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A Southern Resident killer whale leaps into the air. The Southern Residents are an endangered population of fish-eating killer whales. Credit: NOAA

Southern Resident Orcas Receive Oregon Endangered Species Protections

February 16, 2024 - Contact: Regina Asmutis-Silvia, Whale and Dolphin Conservation, (508) 451-3853, [email protected] Brady...
Pilgrim and her calf in December 2022 © Florida Fish and Wildlife Conservation Commission, taken under NOAA permit #20556-01

Critically endangered whale dies due to inaction of Biden administration

Pilgrim and her calf in December 2022 © Florida Fish and Wildlife Conservation Commission, taken...
© Clearwater Marine Aquarium Research Institute, taken under NOAA permit 24359. Funded by NOAA Fisheries and Georgia Department of Natural Resources.

Critically endangered North Atlantic right whale found dead off Georgia’s coast

February 13, 2024 - On February 13, a North Atlantic right whale was reported dead...
#5120 not entangled in July 2021 
© Gine Lonati, University of New Brunswick. Taken under DFO Canada Sara Permit

Entanglement rope of North Atlantic right whale identified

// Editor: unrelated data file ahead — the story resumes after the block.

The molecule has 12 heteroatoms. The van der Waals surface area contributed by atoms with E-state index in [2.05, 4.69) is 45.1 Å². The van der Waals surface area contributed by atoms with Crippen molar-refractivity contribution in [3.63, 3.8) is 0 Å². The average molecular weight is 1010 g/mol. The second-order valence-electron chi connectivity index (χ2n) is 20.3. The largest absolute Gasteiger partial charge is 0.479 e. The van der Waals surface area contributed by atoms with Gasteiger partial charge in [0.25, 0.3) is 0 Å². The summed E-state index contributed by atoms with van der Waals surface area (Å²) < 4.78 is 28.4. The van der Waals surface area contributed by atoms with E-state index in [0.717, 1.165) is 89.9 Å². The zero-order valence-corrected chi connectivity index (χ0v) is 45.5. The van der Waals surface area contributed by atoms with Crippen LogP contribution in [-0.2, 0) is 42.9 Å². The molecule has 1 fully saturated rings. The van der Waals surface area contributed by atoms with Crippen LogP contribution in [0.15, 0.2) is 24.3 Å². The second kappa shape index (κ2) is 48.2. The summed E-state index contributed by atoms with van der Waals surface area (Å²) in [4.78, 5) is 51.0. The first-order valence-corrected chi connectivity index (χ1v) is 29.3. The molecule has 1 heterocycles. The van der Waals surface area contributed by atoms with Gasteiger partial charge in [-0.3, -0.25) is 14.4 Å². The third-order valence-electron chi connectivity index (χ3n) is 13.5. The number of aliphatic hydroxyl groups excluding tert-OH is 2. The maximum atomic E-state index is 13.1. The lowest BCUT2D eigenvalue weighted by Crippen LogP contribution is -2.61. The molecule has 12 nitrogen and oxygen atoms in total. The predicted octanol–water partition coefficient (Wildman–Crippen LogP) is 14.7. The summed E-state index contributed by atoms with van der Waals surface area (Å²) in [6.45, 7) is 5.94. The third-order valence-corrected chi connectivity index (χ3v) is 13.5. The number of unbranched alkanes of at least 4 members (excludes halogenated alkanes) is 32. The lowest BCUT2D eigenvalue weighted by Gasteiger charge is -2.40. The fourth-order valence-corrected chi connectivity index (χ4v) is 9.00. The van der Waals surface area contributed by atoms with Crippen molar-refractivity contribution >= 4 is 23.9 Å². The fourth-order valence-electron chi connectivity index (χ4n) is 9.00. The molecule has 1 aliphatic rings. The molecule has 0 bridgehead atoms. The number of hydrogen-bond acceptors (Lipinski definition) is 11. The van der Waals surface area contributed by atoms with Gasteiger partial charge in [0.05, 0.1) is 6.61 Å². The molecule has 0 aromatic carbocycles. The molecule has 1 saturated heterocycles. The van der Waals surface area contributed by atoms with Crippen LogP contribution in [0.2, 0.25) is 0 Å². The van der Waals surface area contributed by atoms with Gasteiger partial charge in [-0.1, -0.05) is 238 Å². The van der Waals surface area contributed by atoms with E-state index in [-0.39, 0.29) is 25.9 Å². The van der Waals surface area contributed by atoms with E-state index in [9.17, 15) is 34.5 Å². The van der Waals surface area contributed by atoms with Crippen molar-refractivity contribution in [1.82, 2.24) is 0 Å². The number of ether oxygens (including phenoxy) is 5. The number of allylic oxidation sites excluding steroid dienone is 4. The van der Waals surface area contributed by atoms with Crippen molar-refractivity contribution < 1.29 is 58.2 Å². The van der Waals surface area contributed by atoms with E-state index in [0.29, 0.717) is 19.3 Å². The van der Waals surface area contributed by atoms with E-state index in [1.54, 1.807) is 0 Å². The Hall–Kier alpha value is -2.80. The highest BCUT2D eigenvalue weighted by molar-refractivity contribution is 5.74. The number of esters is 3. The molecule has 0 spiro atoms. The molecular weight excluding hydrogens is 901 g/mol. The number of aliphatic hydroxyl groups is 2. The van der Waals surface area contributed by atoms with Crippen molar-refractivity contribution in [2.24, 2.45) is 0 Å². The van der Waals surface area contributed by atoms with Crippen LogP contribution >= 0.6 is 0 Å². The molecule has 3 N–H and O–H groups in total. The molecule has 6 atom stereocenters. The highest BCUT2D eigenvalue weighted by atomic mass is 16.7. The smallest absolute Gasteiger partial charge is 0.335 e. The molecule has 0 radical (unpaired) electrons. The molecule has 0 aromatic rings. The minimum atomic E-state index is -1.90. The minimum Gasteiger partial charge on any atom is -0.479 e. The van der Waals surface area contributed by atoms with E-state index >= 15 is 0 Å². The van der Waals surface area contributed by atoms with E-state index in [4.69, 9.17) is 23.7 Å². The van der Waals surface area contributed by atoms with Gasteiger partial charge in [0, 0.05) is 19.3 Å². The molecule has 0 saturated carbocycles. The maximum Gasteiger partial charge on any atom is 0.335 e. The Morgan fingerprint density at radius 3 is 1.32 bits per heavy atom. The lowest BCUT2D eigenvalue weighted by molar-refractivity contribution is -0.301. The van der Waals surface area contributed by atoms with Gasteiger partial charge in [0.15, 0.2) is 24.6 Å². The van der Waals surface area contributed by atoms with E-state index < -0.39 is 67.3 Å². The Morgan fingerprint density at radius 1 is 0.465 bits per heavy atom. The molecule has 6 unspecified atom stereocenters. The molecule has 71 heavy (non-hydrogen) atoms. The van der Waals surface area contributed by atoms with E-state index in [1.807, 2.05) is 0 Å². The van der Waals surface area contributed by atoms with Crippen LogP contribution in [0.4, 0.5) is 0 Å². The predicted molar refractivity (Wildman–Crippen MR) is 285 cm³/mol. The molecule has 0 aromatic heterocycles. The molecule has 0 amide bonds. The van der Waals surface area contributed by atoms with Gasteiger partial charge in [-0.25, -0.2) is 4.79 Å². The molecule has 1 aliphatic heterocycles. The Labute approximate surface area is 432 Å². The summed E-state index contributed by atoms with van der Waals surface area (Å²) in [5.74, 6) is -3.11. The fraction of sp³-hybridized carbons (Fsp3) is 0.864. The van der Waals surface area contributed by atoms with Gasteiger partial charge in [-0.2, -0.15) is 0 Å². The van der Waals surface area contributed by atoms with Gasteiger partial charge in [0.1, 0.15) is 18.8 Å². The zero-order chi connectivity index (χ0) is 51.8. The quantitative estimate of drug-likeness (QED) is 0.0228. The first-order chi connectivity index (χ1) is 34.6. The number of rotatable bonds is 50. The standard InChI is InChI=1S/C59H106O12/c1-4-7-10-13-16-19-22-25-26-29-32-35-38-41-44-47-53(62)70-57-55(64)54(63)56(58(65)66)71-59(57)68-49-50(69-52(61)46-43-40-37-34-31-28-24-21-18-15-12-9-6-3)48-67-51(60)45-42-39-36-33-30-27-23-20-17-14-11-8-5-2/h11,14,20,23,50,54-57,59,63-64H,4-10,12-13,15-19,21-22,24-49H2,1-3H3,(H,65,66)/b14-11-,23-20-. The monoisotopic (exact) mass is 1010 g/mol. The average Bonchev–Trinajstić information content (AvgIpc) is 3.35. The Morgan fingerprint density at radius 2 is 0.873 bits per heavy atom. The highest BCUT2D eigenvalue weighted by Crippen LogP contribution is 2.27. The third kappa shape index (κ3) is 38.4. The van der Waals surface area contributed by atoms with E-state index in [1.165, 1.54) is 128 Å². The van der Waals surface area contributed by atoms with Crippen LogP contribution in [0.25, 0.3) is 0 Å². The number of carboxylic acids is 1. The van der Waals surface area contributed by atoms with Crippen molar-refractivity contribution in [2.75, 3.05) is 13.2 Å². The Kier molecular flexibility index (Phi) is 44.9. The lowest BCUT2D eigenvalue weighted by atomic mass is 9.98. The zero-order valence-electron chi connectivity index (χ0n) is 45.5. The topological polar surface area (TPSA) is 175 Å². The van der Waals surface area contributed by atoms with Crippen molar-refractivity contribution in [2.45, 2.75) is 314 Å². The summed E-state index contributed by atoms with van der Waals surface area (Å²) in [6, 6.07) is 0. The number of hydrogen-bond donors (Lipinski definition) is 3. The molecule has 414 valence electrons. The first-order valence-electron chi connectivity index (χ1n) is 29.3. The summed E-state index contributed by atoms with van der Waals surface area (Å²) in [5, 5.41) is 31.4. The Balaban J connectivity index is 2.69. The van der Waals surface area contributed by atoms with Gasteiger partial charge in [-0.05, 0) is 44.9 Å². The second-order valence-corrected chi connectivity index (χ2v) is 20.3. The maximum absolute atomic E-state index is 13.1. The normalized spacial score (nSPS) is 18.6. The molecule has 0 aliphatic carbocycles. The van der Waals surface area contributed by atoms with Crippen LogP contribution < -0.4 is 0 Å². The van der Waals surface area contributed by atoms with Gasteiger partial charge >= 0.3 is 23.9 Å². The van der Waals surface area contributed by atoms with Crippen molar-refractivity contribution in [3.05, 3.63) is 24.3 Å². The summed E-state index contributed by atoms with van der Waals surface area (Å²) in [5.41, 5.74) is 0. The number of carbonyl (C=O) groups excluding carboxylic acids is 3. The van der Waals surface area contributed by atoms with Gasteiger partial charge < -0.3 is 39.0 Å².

On February 14th, the National Marine Fisheries Service (NMFS) announced it had identified the fishing...

WDC has increased its reward to $10,000 for information relating to a spate of attacks on protected bottlenose dolphins in Louisiana, Mississippi, and Alabama over the past several months.
 
In June (2012), a dolphin was found dead just west of Dupont Point, Alabama in the US with a screwdriver lodged in its head and, in September, another was shot and killed near Elmer’s Island, Louisiana. Most recently in November, a dolphin was found dead in Mississippi, also a victim of a gunshot wound.
 
The increase in the reward will also contribute to the establishment of a permanent enforcement fund to help with potential future cases that violate US Marine Mammal Protection Act (MMPA) laws.
 
Wild dolphins are protected under the MMPA and it is illegal to harass, harm, kill or feed these animals. Between 2002 and 2012 there have been a total of 12 documented cases of dead dolphins with evidence of gunshot wounds, revealing a continuing need for long-term vigilance and for the public to come forward with information to support law enforcement efforts.  It’s unknown for some of these cases whether the gunshots happened before or after the dolphin’s death.
 
“We need the public’s help to help catch those responsible for these crimes. We are pleased that, through broader collaboration, we can substantially raise our initial reward to support ongoing official investigation of these crimes.,” stated Courtney Vail, campaigns manager for WDC.  “These dolphins continue to face impacts from the Gulf oil spill, fishing gear entanglements and habitat loss.  It is horrifying that they are also subjected to these brutal attacks.”    
 
WDC encourages anyone who may have details relating to these incidents, including any photos or video, to call the US National Oceanic and Atmospheric Administration (NOAA) enforcement hotline at 1-800-853-1964.  Calls will be treated in strict confidence.

More information at https://sero.nmfs.noaa.gov